Document Type

Book Chapter

Publication Date


Published In

Reproductive States: Global Perspectives On The Invention And Implementation Of Population Policy


The year 2014 marked the de facto end to China’s “one-child policy,” the most extreme example of state intrusion into the realm of reproduction. Deng Xiaoping’s 1979 initiative built on earlier, short-lived “birth planning” campaigns. The 1979 policy set an absolute population limit of 1.2 billion and tied this number to the goal of achieving modernization by 2000. A 1980 “Open Letter” defined the “one-child policy” as an absolute priority, and the government’s strict reinforcement of the policy in the early 1990s finally reduced rates of reproduction. This chapter chronicles the stages of policy implementation between 1979 and 2014 and places these developments against the backdrop of politics and the economy in the PRC and in the context of shifts in global population discourse over the same period. Even with the end of the one-child policy, China will feel its deep social, political, and demographic consequences for decades to come.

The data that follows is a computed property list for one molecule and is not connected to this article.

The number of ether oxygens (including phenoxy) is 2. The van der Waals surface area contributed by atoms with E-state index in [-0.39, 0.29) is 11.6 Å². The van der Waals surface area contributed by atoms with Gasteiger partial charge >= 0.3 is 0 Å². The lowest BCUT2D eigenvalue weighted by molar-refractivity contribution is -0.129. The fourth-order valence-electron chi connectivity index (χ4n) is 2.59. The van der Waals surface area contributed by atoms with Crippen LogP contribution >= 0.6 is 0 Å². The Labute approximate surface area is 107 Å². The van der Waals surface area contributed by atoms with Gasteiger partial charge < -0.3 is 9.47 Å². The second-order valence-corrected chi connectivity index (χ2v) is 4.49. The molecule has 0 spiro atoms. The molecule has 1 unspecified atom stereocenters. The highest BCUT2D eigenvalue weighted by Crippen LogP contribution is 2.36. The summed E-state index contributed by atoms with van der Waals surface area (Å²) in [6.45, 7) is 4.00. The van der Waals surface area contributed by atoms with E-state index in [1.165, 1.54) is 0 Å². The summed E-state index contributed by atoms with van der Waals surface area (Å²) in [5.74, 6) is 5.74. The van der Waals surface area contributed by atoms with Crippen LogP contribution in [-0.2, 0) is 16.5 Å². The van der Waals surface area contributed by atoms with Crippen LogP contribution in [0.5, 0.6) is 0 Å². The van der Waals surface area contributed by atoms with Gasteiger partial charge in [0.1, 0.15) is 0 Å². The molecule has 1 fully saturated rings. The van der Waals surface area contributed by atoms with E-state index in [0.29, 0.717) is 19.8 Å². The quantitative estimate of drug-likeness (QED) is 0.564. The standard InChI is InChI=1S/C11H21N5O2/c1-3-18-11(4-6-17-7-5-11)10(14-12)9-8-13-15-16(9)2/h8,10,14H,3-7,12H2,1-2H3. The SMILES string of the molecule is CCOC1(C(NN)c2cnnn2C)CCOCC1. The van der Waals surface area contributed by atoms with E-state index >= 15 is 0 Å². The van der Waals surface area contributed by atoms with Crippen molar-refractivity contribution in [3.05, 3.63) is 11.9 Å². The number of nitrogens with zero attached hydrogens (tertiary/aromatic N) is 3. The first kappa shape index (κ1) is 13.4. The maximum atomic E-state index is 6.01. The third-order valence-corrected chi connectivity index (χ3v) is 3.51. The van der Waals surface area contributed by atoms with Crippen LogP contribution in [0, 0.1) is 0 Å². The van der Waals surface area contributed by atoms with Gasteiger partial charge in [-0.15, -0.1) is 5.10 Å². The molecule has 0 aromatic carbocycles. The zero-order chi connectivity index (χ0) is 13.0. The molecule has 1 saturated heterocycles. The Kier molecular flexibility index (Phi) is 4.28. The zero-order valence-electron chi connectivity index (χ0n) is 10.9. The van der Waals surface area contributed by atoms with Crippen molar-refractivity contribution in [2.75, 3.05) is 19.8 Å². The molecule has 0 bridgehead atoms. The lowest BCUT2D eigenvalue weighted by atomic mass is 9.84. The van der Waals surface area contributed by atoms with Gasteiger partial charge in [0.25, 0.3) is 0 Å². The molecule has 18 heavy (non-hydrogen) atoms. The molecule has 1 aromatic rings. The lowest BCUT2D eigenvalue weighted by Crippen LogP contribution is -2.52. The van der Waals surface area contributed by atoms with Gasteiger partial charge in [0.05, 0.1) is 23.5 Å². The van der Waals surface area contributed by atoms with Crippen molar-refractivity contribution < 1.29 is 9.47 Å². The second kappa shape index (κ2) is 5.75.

one-child policy, modernization, birth planning, Malthusianism, Cold War, Open Letter, Deng Xiaoping

Published By

Oxford University Press


R. Solinger And M. Nakachi


This material was originally published in Reproductive States: Global Perspectives on the Invention and Implementation of Population Policy edited by Rickie Solinger and Mie Nakachi, and has been reproduced by permission of Oxford University Press. For permission to reuse this material, please visit

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